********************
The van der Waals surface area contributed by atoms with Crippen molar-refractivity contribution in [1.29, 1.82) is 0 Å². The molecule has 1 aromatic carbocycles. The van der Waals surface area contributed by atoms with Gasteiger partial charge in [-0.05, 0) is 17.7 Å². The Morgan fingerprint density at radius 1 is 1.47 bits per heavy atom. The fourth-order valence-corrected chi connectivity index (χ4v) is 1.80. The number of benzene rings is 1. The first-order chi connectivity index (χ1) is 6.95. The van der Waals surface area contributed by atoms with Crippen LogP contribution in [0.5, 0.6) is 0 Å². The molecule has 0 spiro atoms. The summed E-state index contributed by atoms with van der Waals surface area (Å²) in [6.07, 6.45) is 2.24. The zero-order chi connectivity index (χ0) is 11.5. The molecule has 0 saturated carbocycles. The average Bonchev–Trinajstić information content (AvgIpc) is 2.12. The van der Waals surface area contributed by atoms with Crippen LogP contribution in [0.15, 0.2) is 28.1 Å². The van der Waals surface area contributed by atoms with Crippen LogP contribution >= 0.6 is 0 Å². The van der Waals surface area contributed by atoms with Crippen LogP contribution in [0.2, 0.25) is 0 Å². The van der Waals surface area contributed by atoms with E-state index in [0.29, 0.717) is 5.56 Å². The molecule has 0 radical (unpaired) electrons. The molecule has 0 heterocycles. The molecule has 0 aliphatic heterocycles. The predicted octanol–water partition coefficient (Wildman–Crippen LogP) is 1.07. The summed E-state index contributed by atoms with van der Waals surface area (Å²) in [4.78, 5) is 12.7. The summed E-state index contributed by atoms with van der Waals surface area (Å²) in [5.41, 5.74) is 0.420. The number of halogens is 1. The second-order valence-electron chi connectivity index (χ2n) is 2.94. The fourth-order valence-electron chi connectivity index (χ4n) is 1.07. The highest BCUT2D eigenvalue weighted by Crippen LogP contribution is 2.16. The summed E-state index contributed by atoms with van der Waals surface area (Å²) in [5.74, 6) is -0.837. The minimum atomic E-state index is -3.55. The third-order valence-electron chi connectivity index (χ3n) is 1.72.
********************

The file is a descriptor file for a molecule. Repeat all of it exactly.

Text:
The van der Waals surface area contributed by atoms with Crippen molar-refractivity contribution in [1.29, 1.82) is 0 Å². The molecule has 1 aromatic carbocycles. The van der Waals surface area contributed by atoms with Gasteiger partial charge in [-0.05, 0) is 17.7 Å². The Morgan fingerprint density at radius 1 is 1.47 bits per heavy atom. The fourth-order valence-corrected chi connectivity index (χ4v) is 1.80. The number of benzene rings is 1. The first-order chi connectivity index (χ1) is 6.95. The van der Waals surface area contributed by atoms with Crippen LogP contribution in [0.5, 0.6) is 0 Å². The molecule has 0 spiro atoms. The summed E-state index contributed by atoms with van der Waals surface area (Å²) in [6.07, 6.45) is 2.24. The zero-order chi connectivity index (χ0) is 11.5. The molecule has 0 saturated carbocycles. The average Bonchev–Trinajstić information content (AvgIpc) is 2.12. The van der Waals surface area contributed by atoms with Crippen LogP contribution in [0.15, 0.2) is 28.1 Å². The van der Waals surface area contributed by atoms with Crippen LogP contribution >= 0.6 is 0 Å². The van der Waals surface area contributed by atoms with Crippen LogP contribution in [0.2, 0.25) is 0 Å². The van der Waals surface area contributed by atoms with E-state index in [0.29, 0.717) is 5.56 Å². The molecule has 0 radical (unpaired) electrons. The molecule has 0 heterocycles. The molecule has 0 aliphatic heterocycles. The predicted octanol–water partition coefficient (Wildman–Crippen LogP) is 1.07. The summed E-state index contributed by atoms with van der Waals surface area (Å²) in [4.78, 5) is 12.7. The summed E-state index contributed by atoms with van der Waals surface area (Å²) in [5.41, 5.74) is 0.420. The number of halogens is 1. The second-order valence-electron chi connectivity index (χ2n) is 2.94. The fourth-order valence-electron chi connectivity index (χ4n) is 1.07. The highest BCUT2D eigenvalue weighted by Crippen LogP contribution is 2.16. The summed E-state index contributed by atoms with van der Waals surface area (Å²) in [5.74, 6) is -0.837. The minimum atomic E-state index is -3.55. The third-order valence-electron chi connectivity index (χ3n) is 1.72.